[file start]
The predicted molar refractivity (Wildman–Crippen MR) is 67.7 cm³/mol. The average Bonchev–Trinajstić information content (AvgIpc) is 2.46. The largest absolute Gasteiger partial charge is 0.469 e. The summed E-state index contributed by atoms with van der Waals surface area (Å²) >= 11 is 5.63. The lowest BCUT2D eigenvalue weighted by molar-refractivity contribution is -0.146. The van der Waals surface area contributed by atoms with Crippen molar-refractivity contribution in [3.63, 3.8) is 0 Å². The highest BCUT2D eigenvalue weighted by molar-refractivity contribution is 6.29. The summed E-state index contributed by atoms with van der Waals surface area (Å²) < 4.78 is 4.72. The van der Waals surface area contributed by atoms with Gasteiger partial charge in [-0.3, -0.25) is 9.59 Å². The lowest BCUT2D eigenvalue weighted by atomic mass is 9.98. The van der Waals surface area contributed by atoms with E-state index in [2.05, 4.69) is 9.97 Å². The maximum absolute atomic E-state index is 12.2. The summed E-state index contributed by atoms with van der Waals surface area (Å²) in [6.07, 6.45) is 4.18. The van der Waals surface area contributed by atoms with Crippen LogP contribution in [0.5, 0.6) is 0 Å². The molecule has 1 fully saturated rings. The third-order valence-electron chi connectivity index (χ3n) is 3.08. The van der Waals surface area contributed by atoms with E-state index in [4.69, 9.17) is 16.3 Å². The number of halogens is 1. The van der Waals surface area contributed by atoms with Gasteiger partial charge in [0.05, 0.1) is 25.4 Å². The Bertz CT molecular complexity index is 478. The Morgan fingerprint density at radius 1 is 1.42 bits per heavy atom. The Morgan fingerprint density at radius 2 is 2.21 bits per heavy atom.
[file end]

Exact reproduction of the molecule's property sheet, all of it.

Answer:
The predicted molar refractivity (Wildman–Crippen MR) is 67.7 cm³/mol. The average Bonchev–Trinajstić information content (AvgIpc) is 2.46. The largest absolute Gasteiger partial charge is 0.469 e. The summed E-state index contributed by atoms with van der Waals surface area (Å²) >= 11 is 5.63. The lowest BCUT2D eigenvalue weighted by molar-refractivity contribution is -0.146. The van der Waals surface area contributed by atoms with Crippen molar-refractivity contribution in [3.63, 3.8) is 0 Å². The highest BCUT2D eigenvalue weighted by molar-refractivity contribution is 6.29. The summed E-state index contributed by atoms with van der Waals surface area (Å²) < 4.78 is 4.72. The van der Waals surface area contributed by atoms with Gasteiger partial charge in [-0.3, -0.25) is 9.59 Å². The lowest BCUT2D eigenvalue weighted by atomic mass is 9.98. The van der Waals surface area contributed by atoms with E-state index in [2.05, 4.69) is 9.97 Å². The maximum absolute atomic E-state index is 12.2. The summed E-state index contributed by atoms with van der Waals surface area (Å²) in [6.07, 6.45) is 4.18. The van der Waals surface area contributed by atoms with Crippen LogP contribution in [0.5, 0.6) is 0 Å². The molecule has 1 fully saturated rings. The third-order valence-electron chi connectivity index (χ3n) is 3.08. The van der Waals surface area contributed by atoms with E-state index in [4.69, 9.17) is 16.3 Å². The number of halogens is 1. The van der Waals surface area contributed by atoms with Gasteiger partial charge in [0.05, 0.1) is 25.4 Å². The Bertz CT molecular complexity index is 478. The Morgan fingerprint density at radius 1 is 1.42 bits per heavy atom. The Morgan fingerprint density at radius 2 is 2.21 bits per heavy atom.